Conclusions: The high incidence and mortality of TB seen in this study underscore the urgent need to improve the prevention and diagnosis of HIV-associated TB in India. We found substantial differences between TB before and after ART initiation.

Abstract  Full-text [free] access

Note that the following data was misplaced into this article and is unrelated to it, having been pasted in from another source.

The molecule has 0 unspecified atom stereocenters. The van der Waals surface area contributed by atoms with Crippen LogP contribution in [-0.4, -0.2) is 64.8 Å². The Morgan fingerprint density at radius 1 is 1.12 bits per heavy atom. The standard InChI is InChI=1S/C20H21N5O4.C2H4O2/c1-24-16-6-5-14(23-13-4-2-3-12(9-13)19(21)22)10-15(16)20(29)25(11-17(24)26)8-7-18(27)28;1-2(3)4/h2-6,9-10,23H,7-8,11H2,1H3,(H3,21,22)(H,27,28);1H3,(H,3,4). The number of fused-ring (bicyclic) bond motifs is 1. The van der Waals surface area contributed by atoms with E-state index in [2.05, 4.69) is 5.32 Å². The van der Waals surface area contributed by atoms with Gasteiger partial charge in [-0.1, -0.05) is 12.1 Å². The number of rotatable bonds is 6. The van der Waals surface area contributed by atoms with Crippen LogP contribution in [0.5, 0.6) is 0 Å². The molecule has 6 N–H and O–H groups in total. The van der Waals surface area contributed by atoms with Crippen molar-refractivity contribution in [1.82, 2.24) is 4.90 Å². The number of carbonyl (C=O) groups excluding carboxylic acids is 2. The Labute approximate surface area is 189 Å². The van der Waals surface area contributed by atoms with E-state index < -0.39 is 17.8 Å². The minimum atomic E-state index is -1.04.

Editor’s notes: Although India has a huge burden of TB, there are relatively few published data regarding the epidemiology of HIV-associated TB, which this retrospective analysis begins to address. This study describes the incidence of TB and mortality among people with TB. The study looked at a cohort of people living with HIV, attending a rural hospital funded by a non-governmental organisation where medical care, including antiretroviral therapy and TB treatment, were provided free of charge. The authors report extremely high incidence of TB shortly after both HIV diagnosis and antiretroviral therapy initiation. They also report high mortality among individuals with TB, all of which are far greater than described in antiretroviral therapy programmes in South Africa. As the authors note, this likely reflects multiple issues. These include the fact that people often first present for HIV care due to symptoms of TB, unsatisfactory screening for TB, and inadequate investigation of individuals with TB symptoms, which relies on sputum microscopy and radiology. Furthermore, isoniazid preventive therapy is not yet implemented in India and the authors report that buildings designated as antiretroviral therapy centres are often inadequate in terms of infection control. This study highlights the urgency of comprehensive implementation of WHO’s three I’s (intensified case finding, isoniazid preventive therapy, infection control) for tuberculosis strategy in this setting and access to better, affordable and rapid diagnostic tests for TB.